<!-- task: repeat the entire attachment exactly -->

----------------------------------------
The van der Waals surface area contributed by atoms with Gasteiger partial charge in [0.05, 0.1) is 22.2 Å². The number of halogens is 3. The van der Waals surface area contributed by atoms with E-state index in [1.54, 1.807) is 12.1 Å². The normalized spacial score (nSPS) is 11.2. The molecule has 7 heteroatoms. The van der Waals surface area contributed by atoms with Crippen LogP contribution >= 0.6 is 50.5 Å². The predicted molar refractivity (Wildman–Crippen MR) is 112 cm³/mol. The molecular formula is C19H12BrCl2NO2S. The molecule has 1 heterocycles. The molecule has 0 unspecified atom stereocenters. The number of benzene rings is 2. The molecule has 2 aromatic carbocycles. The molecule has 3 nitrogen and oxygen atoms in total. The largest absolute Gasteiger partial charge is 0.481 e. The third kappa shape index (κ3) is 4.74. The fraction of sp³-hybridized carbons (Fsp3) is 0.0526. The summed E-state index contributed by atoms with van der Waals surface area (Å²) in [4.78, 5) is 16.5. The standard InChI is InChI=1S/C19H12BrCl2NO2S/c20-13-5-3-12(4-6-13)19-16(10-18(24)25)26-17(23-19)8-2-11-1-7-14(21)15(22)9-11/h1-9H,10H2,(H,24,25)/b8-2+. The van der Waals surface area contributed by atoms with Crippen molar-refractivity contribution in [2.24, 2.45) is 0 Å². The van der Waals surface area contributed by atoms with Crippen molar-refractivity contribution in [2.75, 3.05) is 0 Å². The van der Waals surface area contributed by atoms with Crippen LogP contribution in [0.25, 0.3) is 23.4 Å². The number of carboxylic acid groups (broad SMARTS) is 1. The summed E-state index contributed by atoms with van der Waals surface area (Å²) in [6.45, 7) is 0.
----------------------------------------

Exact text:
The van der Waals surface area contributed by atoms with Gasteiger partial charge in [0.05, 0.1) is 22.2 Å². The number of halogens is 3. The van der Waals surface area contributed by atoms with E-state index in [1.54, 1.807) is 12.1 Å². The normalized spacial score (nSPS) is 11.2. The molecule has 7 heteroatoms. The van der Waals surface area contributed by atoms with Crippen LogP contribution >= 0.6 is 50.5 Å². The predicted molar refractivity (Wildman–Crippen MR) is 112 cm³/mol. The molecular formula is C19H12BrCl2NO2S. The molecule has 1 heterocycles. The molecule has 0 unspecified atom stereocenters. The number of benzene rings is 2. The molecule has 2 aromatic carbocycles. The molecule has 3 nitrogen and oxygen atoms in total. The largest absolute Gasteiger partial charge is 0.481 e. The third kappa shape index (κ3) is 4.74. The fraction of sp³-hybridized carbons (Fsp3) is 0.0526. The summed E-state index contributed by atoms with van der Waals surface area (Å²) in [4.78, 5) is 16.5. The standard InChI is InChI=1S/C19H12BrCl2NO2S/c20-13-5-3-12(4-6-13)19-16(10-18(24)25)26-17(23-19)8-2-11-1-7-14(21)15(22)9-11/h1-9H,10H2,(H,24,25)/b8-2+. The van der Waals surface area contributed by atoms with Crippen molar-refractivity contribution in [2.24, 2.45) is 0 Å². The van der Waals surface area contributed by atoms with Crippen molar-refractivity contribution in [2.75, 3.05) is 0 Å². The van der Waals surface area contributed by atoms with Crippen LogP contribution in [0.25, 0.3) is 23.4 Å². The number of carboxylic acid groups (broad SMARTS) is 1. The summed E-state index contributed by atoms with van der Waals surface area (Å²) in [6.45, 7) is 0.